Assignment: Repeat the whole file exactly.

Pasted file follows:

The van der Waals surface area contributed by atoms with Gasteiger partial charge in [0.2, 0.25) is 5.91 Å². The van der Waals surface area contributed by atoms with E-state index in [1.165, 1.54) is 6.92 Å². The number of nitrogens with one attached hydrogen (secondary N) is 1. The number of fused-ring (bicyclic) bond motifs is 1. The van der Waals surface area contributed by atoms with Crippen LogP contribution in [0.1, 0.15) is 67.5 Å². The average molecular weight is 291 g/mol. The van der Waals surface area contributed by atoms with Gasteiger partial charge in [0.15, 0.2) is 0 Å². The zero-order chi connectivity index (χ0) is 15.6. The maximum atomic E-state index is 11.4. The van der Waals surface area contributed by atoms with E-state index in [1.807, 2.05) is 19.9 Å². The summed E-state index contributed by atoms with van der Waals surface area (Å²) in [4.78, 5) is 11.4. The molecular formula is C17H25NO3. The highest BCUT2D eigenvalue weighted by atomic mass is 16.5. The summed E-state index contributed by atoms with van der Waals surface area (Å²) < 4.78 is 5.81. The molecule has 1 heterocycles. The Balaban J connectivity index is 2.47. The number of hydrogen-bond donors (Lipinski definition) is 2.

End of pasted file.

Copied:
The van der Waals surface area contributed by atoms with Gasteiger partial charge in [0.2, 0.25) is 5.91 Å². The van der Waals surface area contributed by atoms with E-state index in [1.165, 1.54) is 6.92 Å². The number of nitrogens with one attached hydrogen (secondary N) is 1. The number of fused-ring (bicyclic) bond motifs is 1. The van der Waals surface area contributed by atoms with Crippen LogP contribution in [0.1, 0.15) is 67.5 Å². The average molecular weight is 291 g/mol. The van der Waals surface area contributed by atoms with Gasteiger partial charge in [0.15, 0.2) is 0 Å². The zero-order chi connectivity index (χ0) is 15.6. The maximum atomic E-state index is 11.4. The van der Waals surface area contributed by atoms with E-state index in [1.807, 2.05) is 19.9 Å². The summed E-state index contributed by atoms with van der Waals surface area (Å²) in [4.78, 5) is 11.4. The molecular formula is C17H25NO3. The highest BCUT2D eigenvalue weighted by atomic mass is 16.5. The summed E-state index contributed by atoms with van der Waals surface area (Å²) < 4.78 is 5.81. The molecule has 1 heterocycles. The Balaban J connectivity index is 2.47. The number of hydrogen-bond donors (Lipinski definition) is 2.